Downtown Owensboro claims right to be Entertainment Destination Center

August 14, 2018 | 4:44 pm

Updated August 14, 2018 | 4:44 pm

Photo courtesy of AP Imagery

The Downtown Owensboro dining and entertainment scene is about to become a lot more flexible.

According to Fred Reeves, Director for Downtown, Owensboro residents should soon be able to carry open containers of alcohol across downtown Owensboro without having to remain within the boundaries of the establishment where said alcohol was purchased. The open container policy is in corroboration with Owensboro’s preliminary approval for obtaining an Entertainment Destination Center liquor license.

The EDC liquor license will be a game-changer for those who wish they could move around a little more while enjoying a drink in downtown Owensboro. Currently, if you buy a drink at the RiverPark Center during, say, Friday After 5, you must keep your beverage within RPC’s allocated boundaries. Even at the annual Owensboro BBQ Festival, those who purchase an alcoholic drink must remain confined to the allocated area where it was sold. These events must obtain temporary liquor licenses for the days which they host their event, which includes the restrictions on where patrons can carry their beverages.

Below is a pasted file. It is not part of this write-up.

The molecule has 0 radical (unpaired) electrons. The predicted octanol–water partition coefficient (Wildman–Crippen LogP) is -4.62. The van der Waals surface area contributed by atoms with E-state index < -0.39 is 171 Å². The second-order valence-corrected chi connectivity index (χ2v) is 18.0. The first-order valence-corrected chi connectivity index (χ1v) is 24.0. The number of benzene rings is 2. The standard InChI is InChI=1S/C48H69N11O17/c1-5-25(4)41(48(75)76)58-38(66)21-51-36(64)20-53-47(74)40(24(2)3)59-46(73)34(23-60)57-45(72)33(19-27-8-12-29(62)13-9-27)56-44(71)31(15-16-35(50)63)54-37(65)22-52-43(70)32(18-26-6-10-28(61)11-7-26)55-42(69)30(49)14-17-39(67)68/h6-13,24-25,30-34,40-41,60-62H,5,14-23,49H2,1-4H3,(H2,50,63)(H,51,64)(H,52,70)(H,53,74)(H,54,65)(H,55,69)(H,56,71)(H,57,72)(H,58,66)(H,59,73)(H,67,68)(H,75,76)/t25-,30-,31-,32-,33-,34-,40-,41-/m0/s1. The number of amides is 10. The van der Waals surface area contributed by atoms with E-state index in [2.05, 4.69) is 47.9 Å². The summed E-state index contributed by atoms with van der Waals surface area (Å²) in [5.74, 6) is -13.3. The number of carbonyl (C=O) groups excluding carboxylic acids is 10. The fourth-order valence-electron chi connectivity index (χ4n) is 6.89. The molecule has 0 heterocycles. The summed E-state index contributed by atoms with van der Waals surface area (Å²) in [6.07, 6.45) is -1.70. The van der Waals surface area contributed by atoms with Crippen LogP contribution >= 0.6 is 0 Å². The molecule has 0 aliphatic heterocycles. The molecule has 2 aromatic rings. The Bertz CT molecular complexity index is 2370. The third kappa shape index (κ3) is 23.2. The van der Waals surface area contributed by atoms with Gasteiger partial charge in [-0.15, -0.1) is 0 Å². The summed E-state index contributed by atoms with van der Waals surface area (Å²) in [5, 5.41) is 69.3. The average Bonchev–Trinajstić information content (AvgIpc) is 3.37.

“I think it’s a wonderful idea,” said Trenten Hall, a bartender at Mellow Mushroom. “It’ll spread the money to different places downtown. It’ll allow for more street traffic. It’ll let you walk from place to place without being stuck at one place for too long.”

Reeves, who met with the Kentucky Alcoholic Beverage Commission earlier this summer, says things are looking positive for this new development. An ordinance still has to be filed and passed within the City Commission, then Owensboro must submit an application to the state after the ordinance passes before the city is approved. However, Reeves feels strongly that everything will go through and that Owensboro will be approved for the EDC license as early as 2019.

The annual EDC license will cost approximately $2,577 per year to maintain. The City of Owensboro will own the license; therefore, the city commissioners will be able to define the boundaries for the open container policy. Reeves mentioned that certain spaces, such as Smothers Park, may want to be carved out so that alcohol wouldn’t be allowed on the playground’s premises.

The city of Owensboro must obtain a separate license with each establishment who chooses to sell alcohol and participate as part of the EDC.

August 14, 2018 | 4:44 pm

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